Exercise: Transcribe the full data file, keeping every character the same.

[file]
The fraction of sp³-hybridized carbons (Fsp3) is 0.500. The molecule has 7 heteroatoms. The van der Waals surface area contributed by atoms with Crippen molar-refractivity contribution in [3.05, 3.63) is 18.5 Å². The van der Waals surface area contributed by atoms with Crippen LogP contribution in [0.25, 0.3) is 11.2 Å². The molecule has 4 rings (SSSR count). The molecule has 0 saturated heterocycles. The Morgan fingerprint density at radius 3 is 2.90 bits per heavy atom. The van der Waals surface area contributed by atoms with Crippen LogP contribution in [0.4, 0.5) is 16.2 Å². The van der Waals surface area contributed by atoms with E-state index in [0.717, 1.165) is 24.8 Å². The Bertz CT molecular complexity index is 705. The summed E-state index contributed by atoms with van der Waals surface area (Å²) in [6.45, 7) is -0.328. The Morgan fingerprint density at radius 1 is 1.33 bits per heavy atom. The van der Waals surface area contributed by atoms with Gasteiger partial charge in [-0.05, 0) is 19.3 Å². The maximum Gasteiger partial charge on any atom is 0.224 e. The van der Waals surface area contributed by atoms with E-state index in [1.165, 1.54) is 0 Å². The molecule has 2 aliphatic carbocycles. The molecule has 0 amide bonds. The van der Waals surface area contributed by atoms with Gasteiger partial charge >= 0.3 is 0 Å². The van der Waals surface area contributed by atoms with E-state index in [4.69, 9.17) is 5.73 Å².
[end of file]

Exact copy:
The fraction of sp³-hybridized carbons (Fsp3) is 0.500. The molecule has 7 heteroatoms. The van der Waals surface area contributed by atoms with Crippen molar-refractivity contribution in [3.05, 3.63) is 18.5 Å². The van der Waals surface area contributed by atoms with Crippen LogP contribution in [0.25, 0.3) is 11.2 Å². The molecule has 4 rings (SSSR count). The molecule has 0 saturated heterocycles. The Morgan fingerprint density at radius 3 is 2.90 bits per heavy atom. The van der Waals surface area contributed by atoms with Crippen LogP contribution in [0.4, 0.5) is 16.2 Å². The van der Waals surface area contributed by atoms with E-state index in [0.717, 1.165) is 24.8 Å². The Bertz CT molecular complexity index is 705. The summed E-state index contributed by atoms with van der Waals surface area (Å²) in [6.45, 7) is -0.328. The Morgan fingerprint density at radius 1 is 1.33 bits per heavy atom. The van der Waals surface area contributed by atoms with Gasteiger partial charge in [-0.05, 0) is 19.3 Å². The maximum Gasteiger partial charge on any atom is 0.224 e. The van der Waals surface area contributed by atoms with E-state index in [1.165, 1.54) is 0 Å². The molecule has 2 aliphatic carbocycles. The molecule has 0 amide bonds. The van der Waals surface area contributed by atoms with Gasteiger partial charge >= 0.3 is 0 Å². The van der Waals surface area contributed by atoms with E-state index in [4.69, 9.17) is 5.73 Å².